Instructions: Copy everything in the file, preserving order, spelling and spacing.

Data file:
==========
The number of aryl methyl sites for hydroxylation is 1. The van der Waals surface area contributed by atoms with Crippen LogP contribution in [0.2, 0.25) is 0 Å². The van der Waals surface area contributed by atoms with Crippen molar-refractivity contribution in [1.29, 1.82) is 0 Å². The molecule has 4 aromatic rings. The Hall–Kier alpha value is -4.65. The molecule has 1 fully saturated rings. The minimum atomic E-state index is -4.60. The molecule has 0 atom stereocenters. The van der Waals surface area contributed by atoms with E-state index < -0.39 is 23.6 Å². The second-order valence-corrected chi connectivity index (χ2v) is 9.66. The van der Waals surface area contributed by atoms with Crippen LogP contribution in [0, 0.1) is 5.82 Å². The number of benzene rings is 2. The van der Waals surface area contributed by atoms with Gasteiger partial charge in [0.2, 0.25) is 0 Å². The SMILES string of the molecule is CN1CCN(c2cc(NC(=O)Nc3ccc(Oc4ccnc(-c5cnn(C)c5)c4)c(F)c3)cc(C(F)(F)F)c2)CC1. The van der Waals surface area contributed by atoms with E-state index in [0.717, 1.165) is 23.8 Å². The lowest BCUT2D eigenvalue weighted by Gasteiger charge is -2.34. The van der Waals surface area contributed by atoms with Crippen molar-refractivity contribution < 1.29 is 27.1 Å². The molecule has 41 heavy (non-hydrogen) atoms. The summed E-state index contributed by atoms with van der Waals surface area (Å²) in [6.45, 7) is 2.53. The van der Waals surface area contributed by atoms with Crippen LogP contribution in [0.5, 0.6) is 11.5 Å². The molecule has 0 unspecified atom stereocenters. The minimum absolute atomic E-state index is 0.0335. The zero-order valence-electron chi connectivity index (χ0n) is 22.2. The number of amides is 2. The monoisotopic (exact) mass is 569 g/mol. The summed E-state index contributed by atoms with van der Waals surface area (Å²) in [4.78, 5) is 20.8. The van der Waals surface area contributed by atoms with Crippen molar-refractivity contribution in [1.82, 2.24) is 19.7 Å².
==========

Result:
The number of aryl methyl sites for hydroxylation is 1. The van der Waals surface area contributed by atoms with Crippen LogP contribution in [0.2, 0.25) is 0 Å². The van der Waals surface area contributed by atoms with Crippen molar-refractivity contribution in [1.29, 1.82) is 0 Å². The molecule has 4 aromatic rings. The Hall–Kier alpha value is -4.65. The molecule has 1 fully saturated rings. The minimum atomic E-state index is -4.60. The molecule has 0 atom stereocenters. The van der Waals surface area contributed by atoms with E-state index < -0.39 is 23.6 Å². The second-order valence-corrected chi connectivity index (χ2v) is 9.66. The van der Waals surface area contributed by atoms with Crippen LogP contribution in [0, 0.1) is 5.82 Å². The number of benzene rings is 2. The van der Waals surface area contributed by atoms with Gasteiger partial charge in [0.2, 0.25) is 0 Å². The SMILES string of the molecule is CN1CCN(c2cc(NC(=O)Nc3ccc(Oc4ccnc(-c5cnn(C)c5)c4)c(F)c3)cc(C(F)(F)F)c2)CC1. The van der Waals surface area contributed by atoms with E-state index in [0.717, 1.165) is 23.8 Å². The lowest BCUT2D eigenvalue weighted by Gasteiger charge is -2.34. The van der Waals surface area contributed by atoms with Crippen molar-refractivity contribution < 1.29 is 27.1 Å². The molecule has 41 heavy (non-hydrogen) atoms. The summed E-state index contributed by atoms with van der Waals surface area (Å²) in [6.45, 7) is 2.53. The van der Waals surface area contributed by atoms with Crippen LogP contribution in [0.5, 0.6) is 11.5 Å². The molecule has 0 unspecified atom stereocenters. The minimum absolute atomic E-state index is 0.0335. The zero-order valence-electron chi connectivity index (χ0n) is 22.2. The number of amides is 2. The monoisotopic (exact) mass is 569 g/mol. The summed E-state index contributed by atoms with van der Waals surface area (Å²) in [4.78, 5) is 20.8. The van der Waals surface area contributed by atoms with Crippen molar-refractivity contribution in [1.82, 2.24) is 19.7 Å².